When the courthouse clock struck the first toll of the noon hour, the complexion of the village changed. Shopkeepers and clerks hurried their over-the-counter trade so as not to be late for mealtime; little old ladies in their shawls and bonnets scurried home along side streets to their salads and tea-cakes; doctors and lawyers put aside the healing of the sick and matters at the bar to congregate in the public inn for a plate of the noon-day fare; farmers found a shadier side of the square and rested under tall oak trees while they took their dinner of canned meat and yellow wedges of cheese. It was a time for idle chit-chat, political forum, witty repartee, and peaceful rumination with a temperance and protocol like no other time of day. –L.W. Thomas
Written for the menu of The Warehouse Restaurant, 1984
Does Jackson, Mississippi have a distinct culinary reputation?
The short answer is no. Even the city’s adopted signature recipe, comeback salad dressing, has its roots not so much in restaurants here, but in diners across the South for the simple, practical reason that it’s easily made from on-hand ingredients (ketchup, mayonnaise, Worcestershire sauce and pepper) easily stored and versatile.
So as to a distinct culinary presence, no. What we’re left with in Jackson is a cuisine typical of cities throughout the Mid-South, the food of the yeomanry, the people who are the rule rather than the exception, a heavy cuisine developed to sustain people through long days of hard labor, beginning with Herculean breakfasts featuring lard biscuits, grits and rice, eggs and pork followed by meals of meats, starches and vegetables stewed in fats.
These are the foods you’ll find all over Jackson in restaurants and supermarket deli buffets for breakfasts and “meat-and-three’ (more often meat-and-two) lunches, dishes adopted from the home table of past generations, food with a voice in the family and community, a cuisine that sings of place, a menu plundered by time, restored in memory.
A petite version of the caveman version, these use chicken legs rather than turkey. Toss chicken drums in vegetable oil lightly seasoned with black pepper, paprika, sage and salt. Grill or arrange alternately on a skillet and place in a medium (300) oven for about an hour, turning once to brown evenly.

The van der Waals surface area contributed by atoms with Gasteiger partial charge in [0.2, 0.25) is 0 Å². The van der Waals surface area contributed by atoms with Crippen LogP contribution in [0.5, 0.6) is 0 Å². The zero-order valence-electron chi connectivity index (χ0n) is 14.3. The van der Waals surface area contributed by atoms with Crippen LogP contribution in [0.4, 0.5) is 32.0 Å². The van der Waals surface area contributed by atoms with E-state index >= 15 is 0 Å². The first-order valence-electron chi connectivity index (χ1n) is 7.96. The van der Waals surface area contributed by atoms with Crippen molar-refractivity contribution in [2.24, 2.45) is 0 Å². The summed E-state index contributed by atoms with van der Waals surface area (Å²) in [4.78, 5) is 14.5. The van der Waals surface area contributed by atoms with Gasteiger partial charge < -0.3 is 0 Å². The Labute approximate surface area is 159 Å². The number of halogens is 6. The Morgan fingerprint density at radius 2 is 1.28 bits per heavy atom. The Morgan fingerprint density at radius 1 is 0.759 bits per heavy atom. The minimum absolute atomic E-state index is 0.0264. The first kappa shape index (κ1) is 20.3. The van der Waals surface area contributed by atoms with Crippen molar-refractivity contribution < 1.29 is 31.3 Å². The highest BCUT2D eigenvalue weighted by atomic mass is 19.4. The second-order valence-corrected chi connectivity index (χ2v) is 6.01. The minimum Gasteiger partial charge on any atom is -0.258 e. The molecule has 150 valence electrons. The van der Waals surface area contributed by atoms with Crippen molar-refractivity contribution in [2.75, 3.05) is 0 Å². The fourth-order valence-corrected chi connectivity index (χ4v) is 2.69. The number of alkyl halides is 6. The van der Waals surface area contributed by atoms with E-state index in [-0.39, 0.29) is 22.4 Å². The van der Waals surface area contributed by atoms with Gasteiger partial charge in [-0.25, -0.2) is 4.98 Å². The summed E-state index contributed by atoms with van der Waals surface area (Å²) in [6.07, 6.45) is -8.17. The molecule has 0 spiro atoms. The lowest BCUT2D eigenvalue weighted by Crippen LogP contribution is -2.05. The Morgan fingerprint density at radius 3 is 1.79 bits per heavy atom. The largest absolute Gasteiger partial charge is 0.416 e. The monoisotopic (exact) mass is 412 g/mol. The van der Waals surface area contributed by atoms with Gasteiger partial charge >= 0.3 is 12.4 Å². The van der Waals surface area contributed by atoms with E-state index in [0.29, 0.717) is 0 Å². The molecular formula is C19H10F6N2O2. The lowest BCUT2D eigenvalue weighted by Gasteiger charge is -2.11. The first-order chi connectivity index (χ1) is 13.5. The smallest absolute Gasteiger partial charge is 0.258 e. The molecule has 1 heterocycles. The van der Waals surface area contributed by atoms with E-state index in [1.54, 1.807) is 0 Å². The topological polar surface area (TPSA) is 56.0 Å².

This rich custard makes a sumptuous base for any homemade ice cream, simply add flavorings to taste. Admittedly it is a little time-consuming and takes a bit of patience, but custards were most likely the basis for the rich, unforgettable ice creams your grandmother made on the porch when you were growing up.
Combine 1 cup sugar, 1 tablespoon cornstarch and a scant teaspoon salt in a saucepan. Gradually stir in a quart of half-and-half, stirring constantly and place over low heat. In a large bowl beat together 2 large eggs and a tablespoon of pure vanilla extract until whites and yolks are thoroughly blended. Add this mixture very slowly into the half and half, stirring constantly and gradually increasing heat until thickened. It should have the consistency of eggnog. Stir in a pint of whipping cream and remove from heat. Refrigerate for 45 minutes to cool, then add fruit, nuts and/or flavorings and sugar to taste, place in your ice cream freezer and process according to directions.
Several weeks ago, I received a query via the Sideboard from former Jacksonian Sombra Laubach:
“Would like the King Edward Hotel recipe for chicken thighs baked with thyme and onions, please. My Jackson Symphony Cookbook disappeared. This was a recipe in the cookbook that the King Edward Motel was famous for back in the 70s. It is a favorite of mine over the years. Thrilled the King Edward Hotel has been refurbished!! Thank you for the recipe in advance. Hope all is wonderful in Jackson, my hometown!!”
I soon received a similar request from Diane Flowers and went looking for the recipe. I have The Jackson Cookbook, a superb collection with an introduction by Eudora published in 1975, but kept missing the recipe until a neighbor who is a native Jacksonian pointed it out to me (Thanks, Margaret!) In my defense, the recipe is credited to the “Edwards House”—as opposed to the King Edward Hotel—and I’m not really sure why. Perhaps the hotel restaurant was called the “Edwards House” though given the suspiciously archaic phrasing the recipe may date back to the early quarter of the century, which makes it really special indeed, an indication of the level of culinary hospitality in the city at that time.
The recipe is a classic fricassee, chicken fried and braised, simple yet rich, with a sublime aroma, all characteristic of haute cuisine of the sort you’d expect to have found in an establishment such as the King Edward in its heyday. Sombra said she doesn’t bread her chicken at all, that the onions were sliced thick enough not to singe and that basting is crucial. Me, I used boneless thighs skewered and lightly floured (no drenching beforehand) with salt and pepper, the beautiful early yellow onions we have coming to market now and a mixture of green and dried thyme. Use a medium heat—the butter will burn if too hot—and give the chicken a good browning. I wilted the onions in the oil/butter before topping the chicken, drizzle with more of the mix and placed it in a medium (350) oven for about half an hour.